It's certainly been a controversial move. Lead Encounter Designer Ion "Watcher" Hazzikostas took to the forums recently to clarify some hastily translated interviews he did with fansites during last week's press event. There are several key things in Watcher's post that it seems people are missing, so let's just sum it up here.
  • Proving Ground Silver will be required for solo queue heroic dungeons
  • Group queue heroic dungeons will have no Proving Ground requirement
  • Proving Grounds will be updated to "further refine balance and mechanics"
Let's begin at the end. Read that last point, and then read it again for good measure. Yes, Proving Grounds have some issues at the moment, as far as balance goes. A lot of those issues actually relate to how well classes downscale with gear, how dependent they are on certain levels of certain stats. For example, let's look at fire mages. Fire mages scale really well with gear, as do their Arcane brothers and sisters. Take a fire mage and scale it right down to 463, and you'll have a harder time doing a silver Proving Ground than a class that scales down really well.

I did a little experiment as part of my research for this article. In an attempt to see how bad getting a Silver could be, I took a fire mage to the proving grounds. Not a new 90, but an unplayed one. My gear was woeful. I managed, with this gear, not at the hit cap, not even at ilvl 463 with downscaling, to reach wave 4 of Silver. Bronze took five tries.

What's my point? Well, I'm trying to establish that, even as a class that scales badly thanks to a heavy reliance on crit, I was able to get almost halfway through silver with woeful gear. I went back to the Timeless Isle for an hour or so, and got more gear, then got Silver with relative ease. I still had a 450 staff.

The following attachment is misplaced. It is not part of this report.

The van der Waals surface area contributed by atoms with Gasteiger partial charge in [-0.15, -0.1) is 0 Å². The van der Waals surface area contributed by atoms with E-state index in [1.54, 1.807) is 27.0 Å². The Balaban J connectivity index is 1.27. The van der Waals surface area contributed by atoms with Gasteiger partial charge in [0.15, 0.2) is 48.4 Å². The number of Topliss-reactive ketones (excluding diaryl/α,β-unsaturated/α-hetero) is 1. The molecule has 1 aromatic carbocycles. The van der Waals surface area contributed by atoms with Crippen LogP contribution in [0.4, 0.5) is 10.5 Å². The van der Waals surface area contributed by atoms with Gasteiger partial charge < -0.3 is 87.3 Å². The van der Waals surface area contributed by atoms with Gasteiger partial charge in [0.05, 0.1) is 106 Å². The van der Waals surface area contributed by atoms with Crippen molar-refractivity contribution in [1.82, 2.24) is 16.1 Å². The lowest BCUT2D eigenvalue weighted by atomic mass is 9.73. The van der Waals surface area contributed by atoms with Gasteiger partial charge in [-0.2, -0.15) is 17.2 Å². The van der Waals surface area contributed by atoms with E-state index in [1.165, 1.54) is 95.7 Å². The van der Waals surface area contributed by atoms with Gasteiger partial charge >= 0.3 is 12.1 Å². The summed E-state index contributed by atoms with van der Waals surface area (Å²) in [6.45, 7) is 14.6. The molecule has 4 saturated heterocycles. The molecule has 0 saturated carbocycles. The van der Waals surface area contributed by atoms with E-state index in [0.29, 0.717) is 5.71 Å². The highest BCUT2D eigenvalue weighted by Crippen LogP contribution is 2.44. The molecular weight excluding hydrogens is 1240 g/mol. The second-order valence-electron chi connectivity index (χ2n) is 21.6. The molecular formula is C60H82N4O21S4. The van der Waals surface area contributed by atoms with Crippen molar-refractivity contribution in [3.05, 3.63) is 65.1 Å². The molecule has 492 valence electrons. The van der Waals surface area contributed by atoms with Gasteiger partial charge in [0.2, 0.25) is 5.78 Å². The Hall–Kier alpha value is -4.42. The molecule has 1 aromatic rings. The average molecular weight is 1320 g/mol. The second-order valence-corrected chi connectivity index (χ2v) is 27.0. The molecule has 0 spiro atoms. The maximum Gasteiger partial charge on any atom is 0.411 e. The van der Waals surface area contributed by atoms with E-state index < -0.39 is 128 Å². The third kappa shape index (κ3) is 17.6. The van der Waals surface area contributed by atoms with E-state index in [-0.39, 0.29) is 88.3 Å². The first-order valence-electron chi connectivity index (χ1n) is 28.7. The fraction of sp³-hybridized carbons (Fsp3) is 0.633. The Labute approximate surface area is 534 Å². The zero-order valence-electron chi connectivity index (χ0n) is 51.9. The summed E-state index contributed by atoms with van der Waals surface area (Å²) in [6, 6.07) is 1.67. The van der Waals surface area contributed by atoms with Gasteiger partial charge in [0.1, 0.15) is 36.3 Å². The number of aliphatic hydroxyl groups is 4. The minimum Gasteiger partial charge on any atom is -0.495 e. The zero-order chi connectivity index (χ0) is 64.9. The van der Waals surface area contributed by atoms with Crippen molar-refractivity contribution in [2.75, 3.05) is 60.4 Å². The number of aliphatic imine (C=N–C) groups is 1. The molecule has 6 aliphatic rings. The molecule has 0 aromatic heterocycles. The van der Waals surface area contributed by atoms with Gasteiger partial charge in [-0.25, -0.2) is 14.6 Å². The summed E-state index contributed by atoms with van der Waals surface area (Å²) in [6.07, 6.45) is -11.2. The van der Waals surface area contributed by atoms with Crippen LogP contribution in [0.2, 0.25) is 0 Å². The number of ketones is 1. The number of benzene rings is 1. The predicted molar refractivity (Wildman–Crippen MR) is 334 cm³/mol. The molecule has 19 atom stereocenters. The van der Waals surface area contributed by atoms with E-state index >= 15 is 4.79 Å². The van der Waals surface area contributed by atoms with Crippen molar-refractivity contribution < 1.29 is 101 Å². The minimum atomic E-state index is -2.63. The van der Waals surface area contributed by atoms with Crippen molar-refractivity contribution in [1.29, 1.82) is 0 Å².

I am far from being a top-end fire mage. I'm pretty far from even just being a good one. I barely remembered to use Alter Time, I barely remembered to PoM my Pyro. What I'm trying to get across is that Silver is not hard to get. I deliberately sought out a class that scales badly, and did it with starter gear. If I'd actually tried to optimize more than just trying to get to the hit cap, I might have done better. My point is that even right now, getting silver is not hard. I tweeted about my progress, and heard back that another poorly-performing class was warriors. The only warrior I have at max was an arms warrior in full PvP 522 gear. Silver took me two tries, bronze one. I've also got Silver on healing paladin, tank paladin, tank warrior, tank DK, healing priest, DPS priest, healing shaman and DPS shaman. It's possible I've managed to miss out really hard classes, but I think I've covered a good cross-section.

Now, if the developers had said gold, I'd be joining the outcry. The difficulty scaling on current proving grounds is about as good as 10-man Throne of Thunder at release. Gold is a fair bit harder than silver, it seems, and then it's another jump up to Endless. But they're not, they're saying silver. And that's just fine. My mage struggled with her bad gear, with her complete lack of enchants and gems. If you were struggling too, then a look at your gems and enchants might help. Getting gear that's at least at the downscaling cap might help -- it doesn't scale lower gear up. But all these things are also things you'd want on your randomly match-made team-mates in Warlords' harder heroic dungeons.

Proving Ground rework in Warlords

I am not, however, saying that the current system is perfect. As Ion notes in his blue post, it is being reworked for WoD, and I'm wondering what should change. There could definitely stand to be some more class balancing taking place, as some classes do have a harder time than others.

Technical Game Designer Chadd "Celestalon" Nervig mentioned on Twitter lately that Proving Grounds could scale up to your character rather than scaling you down, and this is a fantastic idea. Why does it make a difference? Your gear. Instead of having to work with bizarre downscaling numbers, with problematic drops in crit and other key stats, you have content that scales to your level. If your frostbolt hits for 3,000 in the world, it hits for 3,000 in Proving Grounds. This feels good, it's good to not have to rethink your gear, reforging and gemming just for one piece of content that you may only be doing in order to access another piece of content.